Did Donald Trump’s First Presidential TV Ad Mistake Mexico for Morocco?
Donald Trump has taken his campaign to the small screen in his first television ad. However, the Republican presidential candidate might want to do some major fact checking before airing the next one.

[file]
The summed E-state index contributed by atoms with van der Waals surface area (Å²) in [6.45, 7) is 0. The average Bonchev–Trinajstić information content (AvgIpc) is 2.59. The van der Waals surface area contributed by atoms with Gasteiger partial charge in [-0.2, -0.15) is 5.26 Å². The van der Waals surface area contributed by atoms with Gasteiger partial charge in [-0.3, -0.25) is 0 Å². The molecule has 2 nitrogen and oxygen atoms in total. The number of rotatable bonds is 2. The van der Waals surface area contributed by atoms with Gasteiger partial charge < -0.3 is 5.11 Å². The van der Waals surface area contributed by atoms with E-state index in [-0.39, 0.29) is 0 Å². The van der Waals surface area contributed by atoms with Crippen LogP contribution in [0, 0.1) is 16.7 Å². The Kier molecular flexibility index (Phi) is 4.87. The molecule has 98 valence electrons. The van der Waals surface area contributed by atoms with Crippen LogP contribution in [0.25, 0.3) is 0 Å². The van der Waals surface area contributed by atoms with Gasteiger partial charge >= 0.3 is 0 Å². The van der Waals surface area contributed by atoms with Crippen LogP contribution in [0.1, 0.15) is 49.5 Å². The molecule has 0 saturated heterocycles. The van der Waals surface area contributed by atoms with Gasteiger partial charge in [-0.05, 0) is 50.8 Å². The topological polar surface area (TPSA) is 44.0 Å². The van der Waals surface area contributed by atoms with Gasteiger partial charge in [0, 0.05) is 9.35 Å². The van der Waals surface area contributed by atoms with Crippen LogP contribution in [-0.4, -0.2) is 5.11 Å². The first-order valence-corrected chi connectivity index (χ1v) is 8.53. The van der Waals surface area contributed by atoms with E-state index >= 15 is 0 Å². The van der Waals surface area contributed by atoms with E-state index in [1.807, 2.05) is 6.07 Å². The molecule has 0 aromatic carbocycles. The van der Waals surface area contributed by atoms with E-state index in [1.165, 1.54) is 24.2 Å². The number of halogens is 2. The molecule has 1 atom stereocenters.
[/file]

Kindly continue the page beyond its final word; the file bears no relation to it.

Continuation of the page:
About halfway through the brand new ad, Trump and his team show footage of dozens of people swarming over a border fence, where the narrator reinforces Trumps plans for immigrants. “He’ll stop illegal immigration by building a wall on our southern border that Mexico will pay for.” It is clear that the ad is trying to imply that the footage is the “southern border” between the US and Mexico. However, Trump might want to refresh his geography skills as the footage is actually from a small Spanish town in the enclaves of Morocco, about 5,000 miles away. PolitiFact was able to trace the footage back to the Italian TV network RepubblicaTV that aired the footage on May 3, 2014. The footage is actually documenting Moroccans crossing the border into Melilla, part of the enclaves on the Moroccan coast. The video made its debut in 2014 and resurfaced on YouTube in July of 2015. Both videos show the time stamp and RepubblicaTV’s logo, however they were both edited out when the footage made its way into Trump’s ad. Hope Hicks, a spokeswoman for Trump, “did not know the source of the video included in the ad and that she doesn’t speak for the video production company,” shared Politifact. Trump later released a statement explaining the mishap. “The use of this footage was intentional and selected to demonstrate the severe impact of an open border and the very real threat Americans face if we do not immediately build a wall and stop illegal immigration. The biased mainstream media doesn’t understand, but Americans who want to protect their jobs and families do.” Trump’s campaign manager Corey Lewandowski did not hold back when asked about the ad. “No sh– it’s not the Mexican border, but that’s what our country is going to look like. This was 1,000 percent on purpose,” Lewandowski told NBC News. Lewandowski later followed up in an email with NBC News explaining that the use of the “footage was intentional and selected to demonstrate the severe impact of an open border.”